These series of glitches gave ammunition to the crowd of Franklin doubters, just as it did with Daniel in 2006 (we forget now just how bad he looked against Nebraska and Oklahoma). But his overall resume tracks beautifully with those posted by other great Missouri quarterbacks.
I wrote that over a year and a half ago. And heading into his senior year, we still have no idea if he can shake off mistakes properly, if he can get out of his own head more quickly. I will forever defend James Franklin's ability to be a pretty good quarterback, but very good? Excellent? No idea. He hasn't gotten there to date, that's for damn sure. Franklin almost completely lost a year of development last season, and that's unfair. Mizzou had reasonably good luck with quarterback injuries from 2002-11, and Franklin's 2012 season was one giant regression to the mean.
5. There's still a chance James Franklin is not Missouri's quarterback in 2013. The odds are certainly good that he's the guy, and I think that's probably a good thing. When healthy, Franklin is a pretty good quarterback. We don't know his ceiling, but we've seen enough of his midpoint to think that the Mizzou offense could be perfectly decent with him in charge of it. If he gets hurt again, he may never get his starting job back, not if Maty Mauk seizes his opportunity, or if Corbin Berkstresser utilizes his experience and grows into the role. But if he can stay healthy, he will get the opportunity to prove haters wrong and prove exactly what he is capable of. We still don't really know yet.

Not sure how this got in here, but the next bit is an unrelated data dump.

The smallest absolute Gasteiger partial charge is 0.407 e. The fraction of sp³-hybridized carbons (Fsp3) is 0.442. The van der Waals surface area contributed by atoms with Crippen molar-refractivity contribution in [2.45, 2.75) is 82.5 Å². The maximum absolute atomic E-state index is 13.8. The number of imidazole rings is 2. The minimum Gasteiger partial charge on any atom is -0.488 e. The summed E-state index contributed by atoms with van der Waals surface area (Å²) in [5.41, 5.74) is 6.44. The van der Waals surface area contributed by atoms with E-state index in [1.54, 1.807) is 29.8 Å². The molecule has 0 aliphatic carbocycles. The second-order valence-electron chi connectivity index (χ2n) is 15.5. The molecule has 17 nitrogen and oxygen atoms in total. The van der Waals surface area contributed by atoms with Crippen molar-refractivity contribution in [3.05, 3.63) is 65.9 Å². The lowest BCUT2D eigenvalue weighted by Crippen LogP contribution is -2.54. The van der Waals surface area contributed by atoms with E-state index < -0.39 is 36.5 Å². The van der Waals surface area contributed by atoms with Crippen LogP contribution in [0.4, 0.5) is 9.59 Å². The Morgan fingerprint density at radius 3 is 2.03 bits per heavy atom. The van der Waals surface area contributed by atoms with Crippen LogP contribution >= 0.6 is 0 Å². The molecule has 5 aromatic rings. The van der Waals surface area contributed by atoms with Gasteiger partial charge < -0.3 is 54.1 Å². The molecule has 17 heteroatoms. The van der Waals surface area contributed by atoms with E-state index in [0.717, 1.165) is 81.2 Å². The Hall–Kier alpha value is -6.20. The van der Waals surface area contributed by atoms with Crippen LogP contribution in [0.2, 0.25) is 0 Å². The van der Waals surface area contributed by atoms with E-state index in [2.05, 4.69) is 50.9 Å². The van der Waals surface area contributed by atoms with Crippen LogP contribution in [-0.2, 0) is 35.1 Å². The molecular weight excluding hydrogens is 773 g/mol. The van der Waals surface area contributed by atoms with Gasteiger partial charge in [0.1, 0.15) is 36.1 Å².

MizzouRugby: Unfortunately for James, it seems as though his legs will not be able to open up very many plays for him this year. It was woefully ineffective last year, and Henson’s offense might not call for him to do it, and that may be smart when QB runs jeopardize Franklin’s health, which is key to this team’s fortunes. Unfortunately for the coaching staff and fans, it has yet to be proven the Mizzou can be successful with James as a more traditional type passing QB. Hopefully he can recapture the offensive production of 2011, hopefully by trading some rushing yards in for passing.
The Beef: I think your comments about “proof” are a little tough given the relative success Mizzou had when Franklin threw for 2,500 yards in his one, healthy season. Franklin is on record about not really wanting to be a runner, and I feel like mentions of the offense and the calls being simpler will only help Franklin. He has a ton of weapons both behind him and to his sides, while he should also have a line which may be capable of allowing him some progression-reading time, which was rarely the case last year. If he starts all 12 games for us, then I feel he will start 13.